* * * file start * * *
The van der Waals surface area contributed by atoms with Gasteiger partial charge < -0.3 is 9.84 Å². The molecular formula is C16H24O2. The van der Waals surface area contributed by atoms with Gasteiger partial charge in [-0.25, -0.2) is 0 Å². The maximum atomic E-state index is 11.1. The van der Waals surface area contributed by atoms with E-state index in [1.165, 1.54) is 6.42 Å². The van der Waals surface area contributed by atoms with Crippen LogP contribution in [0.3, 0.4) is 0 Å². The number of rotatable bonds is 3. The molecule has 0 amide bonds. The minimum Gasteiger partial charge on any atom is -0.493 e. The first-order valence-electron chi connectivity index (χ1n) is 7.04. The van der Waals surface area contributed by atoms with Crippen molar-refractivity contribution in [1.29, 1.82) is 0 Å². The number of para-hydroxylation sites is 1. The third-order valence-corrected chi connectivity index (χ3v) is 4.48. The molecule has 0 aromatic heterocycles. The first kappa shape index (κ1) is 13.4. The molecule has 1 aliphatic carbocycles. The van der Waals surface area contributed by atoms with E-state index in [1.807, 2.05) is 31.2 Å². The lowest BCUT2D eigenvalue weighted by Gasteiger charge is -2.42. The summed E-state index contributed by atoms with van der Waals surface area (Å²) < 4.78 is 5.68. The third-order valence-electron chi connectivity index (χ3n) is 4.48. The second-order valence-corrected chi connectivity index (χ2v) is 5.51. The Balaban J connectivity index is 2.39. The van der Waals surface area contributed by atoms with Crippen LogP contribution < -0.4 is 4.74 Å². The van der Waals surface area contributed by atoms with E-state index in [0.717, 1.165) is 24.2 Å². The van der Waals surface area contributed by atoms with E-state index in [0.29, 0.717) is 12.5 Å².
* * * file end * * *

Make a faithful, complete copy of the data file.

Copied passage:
The van der Waals surface area contributed by atoms with Gasteiger partial charge < -0.3 is 9.84 Å². The molecular formula is C16H24O2. The van der Waals surface area contributed by atoms with Gasteiger partial charge in [-0.25, -0.2) is 0 Å². The maximum atomic E-state index is 11.1. The van der Waals surface area contributed by atoms with E-state index in [1.165, 1.54) is 6.42 Å². The van der Waals surface area contributed by atoms with Crippen LogP contribution in [0.3, 0.4) is 0 Å². The number of rotatable bonds is 3. The molecule has 0 amide bonds. The minimum Gasteiger partial charge on any atom is -0.493 e. The first-order valence-electron chi connectivity index (χ1n) is 7.04. The van der Waals surface area contributed by atoms with Crippen molar-refractivity contribution in [1.29, 1.82) is 0 Å². The number of para-hydroxylation sites is 1. The third-order valence-corrected chi connectivity index (χ3v) is 4.48. The molecule has 0 aromatic heterocycles. The first kappa shape index (κ1) is 13.4. The molecule has 1 aliphatic carbocycles. The van der Waals surface area contributed by atoms with E-state index in [1.807, 2.05) is 31.2 Å². The lowest BCUT2D eigenvalue weighted by Gasteiger charge is -2.42. The summed E-state index contributed by atoms with van der Waals surface area (Å²) < 4.78 is 5.68. The third-order valence-electron chi connectivity index (χ3n) is 4.48. The second-order valence-corrected chi connectivity index (χ2v) is 5.51. The Balaban J connectivity index is 2.39. The van der Waals surface area contributed by atoms with Crippen LogP contribution < -0.4 is 4.74 Å². The van der Waals surface area contributed by atoms with E-state index in [0.717, 1.165) is 24.2 Å². The van der Waals surface area contributed by atoms with E-state index in [0.29, 0.717) is 12.5 Å².